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Boro apartment rentals surge
Property managers welcome surprise boost in student interest
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Jessica McEwen of Woodlands of Statesboro apartments, left, goes over the grounds rules with Ross Hart as his sister Luray signs a lease as they prepare to move in Friday. - photo by SCOTT BRYANT/staff

            From rumors of increased university enrollment this Fall to a temporary reduction in the overall number of beds available to students on campus, local property managers are not sure what is behind the surge in student apartment and housing rentals for this upcoming school year, but for most, it is a welcome sight.

            "We are 100 percent booked," said Angie Harkins, property manager of Hendley Properties in Statesboro. "We have been for a while. It has been a great year for us."

            Harkins said the dorms that were recently demolished on Georgia Southern's campus to make room for the new dorm complex could have sparked some additional demand in rental properties around town.

            "Who knows what effect that has had," she said. "It does put more students out there looking for some place to live."

            According to the university, the demolition of Winburn, Olliff, and Johnson Halls - which will be replaced by the new Centennial Place residential complex in the Fall of 2009 - took approximately 1000 beds out of the university's student housing inventory. The acquisition this past February of what is now called University Villas added back approximately 500 beds. The net result is 500 less beds for student housing this school year.

            With the anticipation of another new apartment complex opening - Campus Crossing on Lanier Drive - many local property managers had braced for a difficult Spring only to find their lease rate percentages up and properties leasing quicker than they had in a number of years.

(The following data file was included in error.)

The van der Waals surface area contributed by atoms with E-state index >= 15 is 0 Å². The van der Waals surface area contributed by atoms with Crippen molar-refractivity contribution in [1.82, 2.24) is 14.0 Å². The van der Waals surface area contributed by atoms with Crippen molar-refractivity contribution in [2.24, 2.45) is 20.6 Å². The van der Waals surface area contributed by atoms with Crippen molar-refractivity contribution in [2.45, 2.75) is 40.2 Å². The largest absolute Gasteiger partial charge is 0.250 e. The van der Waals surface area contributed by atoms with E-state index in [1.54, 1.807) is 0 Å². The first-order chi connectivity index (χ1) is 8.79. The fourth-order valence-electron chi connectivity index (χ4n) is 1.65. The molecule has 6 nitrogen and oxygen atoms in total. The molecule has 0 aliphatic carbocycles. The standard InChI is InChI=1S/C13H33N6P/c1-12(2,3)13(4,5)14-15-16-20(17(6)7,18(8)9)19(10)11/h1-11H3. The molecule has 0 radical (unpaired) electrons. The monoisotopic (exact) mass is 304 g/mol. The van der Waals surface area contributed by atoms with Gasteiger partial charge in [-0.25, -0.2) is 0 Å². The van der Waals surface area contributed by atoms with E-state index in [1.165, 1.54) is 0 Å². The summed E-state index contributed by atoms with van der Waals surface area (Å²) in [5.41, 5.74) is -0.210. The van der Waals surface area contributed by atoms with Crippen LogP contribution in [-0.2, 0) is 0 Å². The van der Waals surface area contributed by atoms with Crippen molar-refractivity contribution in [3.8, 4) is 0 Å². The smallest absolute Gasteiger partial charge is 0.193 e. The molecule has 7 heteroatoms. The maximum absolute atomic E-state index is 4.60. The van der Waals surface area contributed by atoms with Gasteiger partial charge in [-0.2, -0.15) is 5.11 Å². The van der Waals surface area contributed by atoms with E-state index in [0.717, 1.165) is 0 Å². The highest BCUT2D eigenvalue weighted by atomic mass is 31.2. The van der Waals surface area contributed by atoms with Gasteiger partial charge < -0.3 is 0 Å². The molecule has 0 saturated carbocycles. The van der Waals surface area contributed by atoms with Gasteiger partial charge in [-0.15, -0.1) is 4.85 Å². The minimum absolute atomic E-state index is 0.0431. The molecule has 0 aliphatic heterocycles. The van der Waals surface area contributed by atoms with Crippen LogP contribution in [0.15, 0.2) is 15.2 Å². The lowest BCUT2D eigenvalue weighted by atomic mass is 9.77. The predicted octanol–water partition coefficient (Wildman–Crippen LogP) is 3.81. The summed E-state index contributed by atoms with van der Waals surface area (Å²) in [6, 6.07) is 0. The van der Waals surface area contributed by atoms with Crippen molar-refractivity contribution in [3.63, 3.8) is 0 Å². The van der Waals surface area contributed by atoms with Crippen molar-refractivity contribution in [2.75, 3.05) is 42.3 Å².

"When Campus Crossing opened, we knew it would put a lot more beds on the market," said Laura Kearney, property manager of the Woodlands Apartments on Highway 301 South and president of the Statesboro Area Apartment Association. "It didn't seem to have the effect that we all anticipated. We were 20 percent ahead in leasing in May from where we were in May the year before, and are 99.5 percent booked. I think a number of factors have come into play."

            Kearney said many property owners now realize they must continually update and refurbish their complexes, and those that are doing that are proving to be much more successful.

            "We have done a lot of renovation at the Woodlands in the last few months," she said. "We are going on our eighth year, so we redid the clubhouse installing over $30,000 in new fitness equipment. We have also done other renovations around the complex."

            Kearney also said the association has become a vital part of the leasing community.

            "We have 40 members in our association right now representing 9236 student beds available through apartments, townhomes, condominiums, and houses," she said. "We have begun to work together as a community, helping one another."

            Kearney said the association held its first "off campus" housing fair this past Spring showcasing for students a myriad of off campus housing opportunities available to them.

            "It was a tremendous success," she said. "It is something that we intend to do each year now. We have really begun to help each other. If I am booked, or don't have what someone is looking for, I will refer them to another complex. We have had students referred to us by other property managers. It is the way it ought to work."

            For one segment of the student housing industry, leasing hasn't been quite as brisk.

            "As far as apartments are concerned, the demand is very strong," said Alison Jordan, owner of Perimeter Properties in Statesboro. "We have seen a drop in the demand for houses, however."

            Jordan said so many houses have been built targeting students, that the supply may have outstripped demand for now.

            "Part of the problem is that many of these houses have four bedrooms," she said. "You basically have to 'roommate match' four people instead of two or three. That makes it more difficult. We can rent two and three bedroom houses all day. It's just when you get that many bedrooms, it makes it harder."

            Brandon Parker, owner of Southern Property Management Services said his firm is facing the same difficulties that Jordan's has faced.

            "The leasing of four bedroom homes in certain areas is weak right now," Parker said. "There is still demand for those, but you know, it looks as if the supply might have surpassed demand. I can rent one and two bedroom units all day long. The rest of the market is very, very strong."

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